There is no one definitive answer to this question as it can depend on a variety of factors, including the particular system or framework being used. However, a few common methods for calculating a RICE score are described below.
One approach is to add up the values for each individual factor that make up the RICE score. For example, if you are using the RICE framework developed by the Agile software development community, the factors are:
R – Relative complexity or risk: How difficult is it to implement the proposed solution? A value of 1 indicates a very simple solution, while a value of 9 indicates a very complex solution.
I – Investment or importance: How important is it to implement the proposed solution? A value of 1 indicates a low-priority solution, while a value of 9 indicates a high-priority solution.
C – Customer or commercial value: What value will the proposed solution provide to customers or the business? A value of 1 indicates a low value, while a value of 9 indicates a high value.
E – Effort required: How much effort will be required to implement the proposed solution? A value of 1 indicates a very low level of effort, while a value of 9 indicates a very high level of effort.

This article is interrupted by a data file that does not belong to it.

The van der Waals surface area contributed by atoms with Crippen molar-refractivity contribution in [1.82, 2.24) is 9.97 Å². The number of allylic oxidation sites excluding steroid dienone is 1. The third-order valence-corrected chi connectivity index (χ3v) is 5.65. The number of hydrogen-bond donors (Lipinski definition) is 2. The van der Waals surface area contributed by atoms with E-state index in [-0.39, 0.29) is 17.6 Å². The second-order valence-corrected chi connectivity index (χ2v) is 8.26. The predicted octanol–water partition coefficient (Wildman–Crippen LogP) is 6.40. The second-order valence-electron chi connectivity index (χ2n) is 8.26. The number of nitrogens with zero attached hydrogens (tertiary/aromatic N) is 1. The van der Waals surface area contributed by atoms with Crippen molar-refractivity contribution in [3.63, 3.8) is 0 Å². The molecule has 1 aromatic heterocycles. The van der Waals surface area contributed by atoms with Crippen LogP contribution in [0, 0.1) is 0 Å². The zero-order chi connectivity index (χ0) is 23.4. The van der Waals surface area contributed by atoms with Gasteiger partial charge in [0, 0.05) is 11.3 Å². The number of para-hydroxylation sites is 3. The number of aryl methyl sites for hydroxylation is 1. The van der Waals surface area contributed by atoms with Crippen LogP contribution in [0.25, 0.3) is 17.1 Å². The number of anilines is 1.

Thus, the RICE score for a proposed solution with a relative complexity of 5, an investment of 8, a customer value of 7, and an effort required of 4 would be 5 + 8 + 7 + 4 = 24.
Another common approach is to multiply the values for each individual factor to arrive at the RICE score. So, using the same example as above, the RICE score would be 5 x 8 x 7 x 4 = 1,920.
Still another approach is to weight the values for each factor, depending on the relative importance of that factor. For example, if you feel that the customer value is twice as important as the other factors, you would weight it as follows:
Customer value: 7 x 2 = 14
Relative complexity: 5 x 1 = 5
Investment: 8 x 1 = 8
Effort required: 4 x 1 = 4
This would give a RICE score of 14 + 5 + 8 + 4 = 31.
As you can see, there is no one correct way to calculate a RICE score. It really depends on the particular system or framework you are using, as well as the relative importance of each individual factor.